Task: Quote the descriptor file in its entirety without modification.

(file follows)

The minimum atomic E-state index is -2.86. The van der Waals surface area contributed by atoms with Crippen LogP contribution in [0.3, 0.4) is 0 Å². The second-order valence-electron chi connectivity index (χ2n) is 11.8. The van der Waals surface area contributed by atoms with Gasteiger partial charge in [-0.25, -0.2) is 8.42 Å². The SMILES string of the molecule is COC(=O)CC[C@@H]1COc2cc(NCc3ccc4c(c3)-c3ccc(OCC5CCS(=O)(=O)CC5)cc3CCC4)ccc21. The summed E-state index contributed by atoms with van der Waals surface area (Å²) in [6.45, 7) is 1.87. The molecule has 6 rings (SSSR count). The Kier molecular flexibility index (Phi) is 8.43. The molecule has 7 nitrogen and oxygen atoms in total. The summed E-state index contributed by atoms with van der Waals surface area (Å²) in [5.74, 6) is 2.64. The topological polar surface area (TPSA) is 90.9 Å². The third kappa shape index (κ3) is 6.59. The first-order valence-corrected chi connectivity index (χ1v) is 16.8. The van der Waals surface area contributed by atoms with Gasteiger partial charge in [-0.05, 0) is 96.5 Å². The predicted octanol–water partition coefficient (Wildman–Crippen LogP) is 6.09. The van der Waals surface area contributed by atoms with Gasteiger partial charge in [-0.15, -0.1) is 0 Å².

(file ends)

The minimum atomic E-state index is -2.86. The van der Waals surface area contributed by atoms with Crippen LogP contribution in [0.3, 0.4) is 0 Å². The second-order valence-electron chi connectivity index (χ2n) is 11.8. The van der Waals surface area contributed by atoms with Gasteiger partial charge in [-0.25, -0.2) is 8.42 Å². The SMILES string of the molecule is COC(=O)CC[C@@H]1COc2cc(NCc3ccc4c(c3)-c3ccc(OCC5CCS(=O)(=O)CC5)cc3CCC4)ccc21. The summed E-state index contributed by atoms with van der Waals surface area (Å²) in [6.45, 7) is 1.87. The molecule has 6 rings (SSSR count). The Kier molecular flexibility index (Phi) is 8.43. The molecule has 7 nitrogen and oxygen atoms in total. The summed E-state index contributed by atoms with van der Waals surface area (Å²) in [5.74, 6) is 2.64. The topological polar surface area (TPSA) is 90.9 Å². The third kappa shape index (κ3) is 6.59. The first-order valence-corrected chi connectivity index (χ1v) is 16.8. The van der Waals surface area contributed by atoms with Gasteiger partial charge in [-0.05, 0) is 96.5 Å². The predicted octanol–water partition coefficient (Wildman–Crippen LogP) is 6.09. The van der Waals surface area contributed by atoms with Gasteiger partial charge in [-0.15, -0.1) is 0 Å².